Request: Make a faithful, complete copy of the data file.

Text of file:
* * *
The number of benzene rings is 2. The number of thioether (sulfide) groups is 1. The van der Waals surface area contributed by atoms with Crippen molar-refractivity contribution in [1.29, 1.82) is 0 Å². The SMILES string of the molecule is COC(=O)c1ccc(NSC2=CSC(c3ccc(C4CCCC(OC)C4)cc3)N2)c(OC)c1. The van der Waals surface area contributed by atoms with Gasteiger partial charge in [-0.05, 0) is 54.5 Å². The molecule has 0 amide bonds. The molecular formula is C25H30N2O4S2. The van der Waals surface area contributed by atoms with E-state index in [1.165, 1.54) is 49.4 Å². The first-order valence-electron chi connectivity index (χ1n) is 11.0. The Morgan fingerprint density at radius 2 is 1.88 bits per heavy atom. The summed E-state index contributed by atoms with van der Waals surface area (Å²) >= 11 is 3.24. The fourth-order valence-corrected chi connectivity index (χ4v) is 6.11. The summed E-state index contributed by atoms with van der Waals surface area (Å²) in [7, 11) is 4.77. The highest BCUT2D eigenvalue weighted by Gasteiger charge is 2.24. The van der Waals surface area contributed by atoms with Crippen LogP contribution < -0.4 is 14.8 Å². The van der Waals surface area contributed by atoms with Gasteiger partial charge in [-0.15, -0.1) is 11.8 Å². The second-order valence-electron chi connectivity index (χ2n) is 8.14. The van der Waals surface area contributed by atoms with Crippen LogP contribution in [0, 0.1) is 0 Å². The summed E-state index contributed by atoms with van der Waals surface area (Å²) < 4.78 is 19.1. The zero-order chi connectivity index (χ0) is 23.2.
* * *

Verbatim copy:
The number of benzene rings is 2. The number of thioether (sulfide) groups is 1. The van der Waals surface area contributed by atoms with Crippen molar-refractivity contribution in [1.29, 1.82) is 0 Å². The SMILES string of the molecule is COC(=O)c1ccc(NSC2=CSC(c3ccc(C4CCCC(OC)C4)cc3)N2)c(OC)c1. The van der Waals surface area contributed by atoms with Gasteiger partial charge in [-0.05, 0) is 54.5 Å². The molecule has 0 amide bonds. The molecular formula is C25H30N2O4S2. The van der Waals surface area contributed by atoms with E-state index in [1.165, 1.54) is 49.4 Å². The first-order valence-electron chi connectivity index (χ1n) is 11.0. The Morgan fingerprint density at radius 2 is 1.88 bits per heavy atom. The summed E-state index contributed by atoms with van der Waals surface area (Å²) >= 11 is 3.24. The fourth-order valence-corrected chi connectivity index (χ4v) is 6.11. The summed E-state index contributed by atoms with van der Waals surface area (Å²) in [7, 11) is 4.77. The highest BCUT2D eigenvalue weighted by Gasteiger charge is 2.24. The van der Waals surface area contributed by atoms with Crippen LogP contribution < -0.4 is 14.8 Å². The van der Waals surface area contributed by atoms with Gasteiger partial charge in [-0.15, -0.1) is 11.8 Å². The second-order valence-electron chi connectivity index (χ2n) is 8.14. The van der Waals surface area contributed by atoms with Crippen LogP contribution in [0, 0.1) is 0 Å². The summed E-state index contributed by atoms with van der Waals surface area (Å²) < 4.78 is 19.1. The zero-order chi connectivity index (χ0) is 23.2.